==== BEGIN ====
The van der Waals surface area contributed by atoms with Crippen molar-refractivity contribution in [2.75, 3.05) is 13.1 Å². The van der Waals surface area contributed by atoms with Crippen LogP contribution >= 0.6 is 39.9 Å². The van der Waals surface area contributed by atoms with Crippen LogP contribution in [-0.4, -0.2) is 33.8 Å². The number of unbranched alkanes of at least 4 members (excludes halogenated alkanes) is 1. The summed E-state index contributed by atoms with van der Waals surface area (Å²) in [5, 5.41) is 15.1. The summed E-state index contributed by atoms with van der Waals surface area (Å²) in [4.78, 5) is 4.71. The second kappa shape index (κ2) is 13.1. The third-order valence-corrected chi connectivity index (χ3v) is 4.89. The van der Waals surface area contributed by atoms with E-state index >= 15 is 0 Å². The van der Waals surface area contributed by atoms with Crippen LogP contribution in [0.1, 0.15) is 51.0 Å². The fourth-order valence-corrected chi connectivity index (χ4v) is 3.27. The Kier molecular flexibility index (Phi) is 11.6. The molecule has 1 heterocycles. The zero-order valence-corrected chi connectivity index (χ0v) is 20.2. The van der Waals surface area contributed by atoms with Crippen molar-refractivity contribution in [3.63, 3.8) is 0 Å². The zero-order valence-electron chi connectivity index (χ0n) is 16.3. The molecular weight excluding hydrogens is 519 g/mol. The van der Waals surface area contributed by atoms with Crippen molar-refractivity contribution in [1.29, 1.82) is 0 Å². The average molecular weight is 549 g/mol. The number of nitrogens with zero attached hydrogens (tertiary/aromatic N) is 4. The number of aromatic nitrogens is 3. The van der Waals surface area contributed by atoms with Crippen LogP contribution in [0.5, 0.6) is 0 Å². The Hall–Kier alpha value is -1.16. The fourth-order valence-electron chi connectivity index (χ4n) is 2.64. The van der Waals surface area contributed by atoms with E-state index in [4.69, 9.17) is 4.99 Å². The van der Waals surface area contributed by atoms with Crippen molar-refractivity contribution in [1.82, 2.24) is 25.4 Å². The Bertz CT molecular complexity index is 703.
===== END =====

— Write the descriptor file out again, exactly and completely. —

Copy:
The van der Waals surface area contributed by atoms with Crippen molar-refractivity contribution in [2.75, 3.05) is 13.1 Å². The van der Waals surface area contributed by atoms with Crippen LogP contribution >= 0.6 is 39.9 Å². The van der Waals surface area contributed by atoms with Crippen LogP contribution in [-0.4, -0.2) is 33.8 Å². The number of unbranched alkanes of at least 4 members (excludes halogenated alkanes) is 1. The summed E-state index contributed by atoms with van der Waals surface area (Å²) in [5, 5.41) is 15.1. The summed E-state index contributed by atoms with van der Waals surface area (Å²) in [4.78, 5) is 4.71. The second kappa shape index (κ2) is 13.1. The third-order valence-corrected chi connectivity index (χ3v) is 4.89. The van der Waals surface area contributed by atoms with E-state index >= 15 is 0 Å². The van der Waals surface area contributed by atoms with Crippen LogP contribution in [0.1, 0.15) is 51.0 Å². The fourth-order valence-corrected chi connectivity index (χ4v) is 3.27. The Kier molecular flexibility index (Phi) is 11.6. The molecule has 1 heterocycles. The zero-order valence-corrected chi connectivity index (χ0v) is 20.2. The van der Waals surface area contributed by atoms with Crippen molar-refractivity contribution in [3.63, 3.8) is 0 Å². The zero-order valence-electron chi connectivity index (χ0n) is 16.3. The molecular weight excluding hydrogens is 519 g/mol. The van der Waals surface area contributed by atoms with Crippen molar-refractivity contribution in [1.29, 1.82) is 0 Å². The average molecular weight is 549 g/mol. The number of nitrogens with zero attached hydrogens (tertiary/aromatic N) is 4. The number of aromatic nitrogens is 3. The van der Waals surface area contributed by atoms with Crippen LogP contribution in [0.5, 0.6) is 0 Å². The Hall–Kier alpha value is -1.16. The fourth-order valence-electron chi connectivity index (χ4n) is 2.64. The van der Waals surface area contributed by atoms with E-state index in [4.69, 9.17) is 4.99 Å². The van der Waals surface area contributed by atoms with Crippen molar-refractivity contribution in [1.82, 2.24) is 25.4 Å². The Bertz CT molecular complexity index is 703.